12. Hussain M, Mateo J, Fizazi K, Saad F, Shore N, Sandhu S, PROfound Trial Investigators. Survival with Olaparib in Metastatic Castration-Resistant Prostate Cancer. N Engl J Med. 2020 Dec;383(24):2345–57. http://dx.doi.org/10.1056/NEJMoa2022485 PubMed 1533-4406
13. Anglian Breast Cancer Study Group. Prevalence and penetrance of BRCA1 and BRCA2 mutations in a population-based series of breast cancer cases. Br J Cancer. 2000 Nov;83(10):1301–8. http://dx.doi.org/10.1054/bjoc.2000.1407 PubMed 0007-0920
14. Armstrong N, Ryder S, Forbes C, Ross J, Quek RG. A systematic review of the international prevalence of BRCA mutation in breast cancer. Clin Epidemiol. 2019 Jul;11:543–61. http://dx.doi.org/10.2147/CLEP.S206949 PubMed 1179-1349
15. Kuchenbaecker KB, Hopper JL, Barnes DR, Phillips KA, Mooij TM, Roos-Blom MJ, BRCA1 and BRCA2 Cohort Consortium. Risks of Breast, Ovarian, and Contralateral Breast Cancer for BRCA1 and BRCA2 Mutation Carriers. JAMA. 2017 Jun;317(23):2402–16. http://dx.doi.org/10.1001/jama.2017.7112 PubMed 1538-3598
16. Norquist BM, Harrell MI, Brady MF, Walsh T, Lee MK, Gulsuner S Inherited Mutations in Women With Ovarian Carcinoma. JAMA Oncol. 2016 Apr;2(4):482–90. http://dx.doi.org/10.1001/jamaoncol.2015.5495 PubMed 2374-2445
17. Kurian AW, Hare EE, Mills MA, Kingham KE, McPherson L, Whittemore AS Clinical evaluation of a multiple-gene sequencing panel for hereditary cancer risk assessment. J Clin Oncol. 2014 Jul;32(19):2001–9. http://dx.doi.org/10.1200/JCO.2013.53.6607 PubMed 1527-7755
18. Robson ME, Bradbury AR, Arun B, Domchek SM, Ford JM, Hampel HL American Society of Clinical Oncology Policy Statement Update: Genetic and Genomic Testing for Cancer Susceptibility. J Clin Oncol. 2015 Nov;33(31):3660–7. http://dx.doi.org/10.1200/JCO.2015.63.0996 PubMed 1527-7755
19. Buys SS, Sandbach JF, Gammon A, Patel G, Kidd J, Brown KL A study of over 35,000 women with breast cancer tested with a 25-gene panel of hereditary cancer genes. Cancer. 2017 May;123(10):1721–30. http://dx.doi.org/10.1002/cncr.30498 PubMed 1097-0142
20. Mandelker D, Zhang L, Kemel Y, Stadler ZK, Joseph V, Zehir A Mutation Detection in Patients With Advanced Cancer by Universal Sequencing of Cancer-Related Genes in Tumor and Normal DNA vs Guideline-Based Germline Testing. JAMA. 2017 Sep;318(9):825–35. http://dx.doi.org/10.1001/jama.2017.11137 PubMed 1538-3598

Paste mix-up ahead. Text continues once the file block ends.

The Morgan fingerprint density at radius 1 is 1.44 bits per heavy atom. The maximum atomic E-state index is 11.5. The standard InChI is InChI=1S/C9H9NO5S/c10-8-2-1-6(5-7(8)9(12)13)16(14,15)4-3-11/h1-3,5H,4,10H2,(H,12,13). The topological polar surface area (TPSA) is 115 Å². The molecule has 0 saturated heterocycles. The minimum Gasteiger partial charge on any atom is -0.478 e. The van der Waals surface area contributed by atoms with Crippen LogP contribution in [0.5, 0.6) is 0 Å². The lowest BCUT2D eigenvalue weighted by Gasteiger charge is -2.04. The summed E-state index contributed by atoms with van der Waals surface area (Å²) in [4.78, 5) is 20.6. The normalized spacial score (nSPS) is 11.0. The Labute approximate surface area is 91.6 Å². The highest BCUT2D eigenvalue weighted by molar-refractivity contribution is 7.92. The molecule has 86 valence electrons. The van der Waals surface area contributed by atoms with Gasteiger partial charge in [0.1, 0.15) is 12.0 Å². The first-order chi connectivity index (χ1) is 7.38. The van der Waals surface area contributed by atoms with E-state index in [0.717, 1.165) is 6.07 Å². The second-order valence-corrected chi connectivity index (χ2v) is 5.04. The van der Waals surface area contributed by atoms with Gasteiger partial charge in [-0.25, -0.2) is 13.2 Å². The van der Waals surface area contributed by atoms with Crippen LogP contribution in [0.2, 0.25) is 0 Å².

21. Sun L, Brentnall A, Patel S, Buist DS, Bowles EJ, Evans DG A Cost-effectiveness Analysis of Multigene Testing for All Patients With Breast Cancer. JAMA Oncol. 2019 Oct;5(12):1718–30. http://dx.doi.org/10.1001/jamaoncol.2019.3323 PubMed 2374-2445
22. Weitzel JN, Lagos VI, Cullinane CA, Gambol PJ, Culver JO, Blazer KR Limited family structure and BRCA gene mutation status in single cases of breast cancer. JAMA. 2007 Jun;297(23):2587–95. http://dx.doi.org/10.1001/jama.297.23.2587 PubMed 1538-3598
23. Hartge P, Struewing JP, Wacholder S, Brody LC, Tucker MA. The prevalence of common BRCA1 and BRCA2 mutations among Ashkenazi Jews. Am J Hum Genet. 1999 Apr;64(4):963–70. http://dx.doi.org/10.1086/302320 PubMed 0002-9297
24. Bahar AY. The frequency of founder mutations in the BRCA1, BRCA2 and APC genes in Australian Ashkenazi Jews: implications for Ashkenazi Jews: implications for the generality of U.S. population data. Cancer. 2001;92:440–5. http://dx.doi.org/10.1002/1097-0142(20010715)92:2<440::AID-CNCR1340>3.0.CO;2-O PubMed 0008-543X
Published under the copyright license CC BY-NC-SA: This license allows reusers to distribute, remix, adapt, and build upon the material in any medium or format for noncommercial purposes only, and only so long as attribution is given to the creator. If you remix, adapt, or build upon the material, you must license the modified material under identical terms.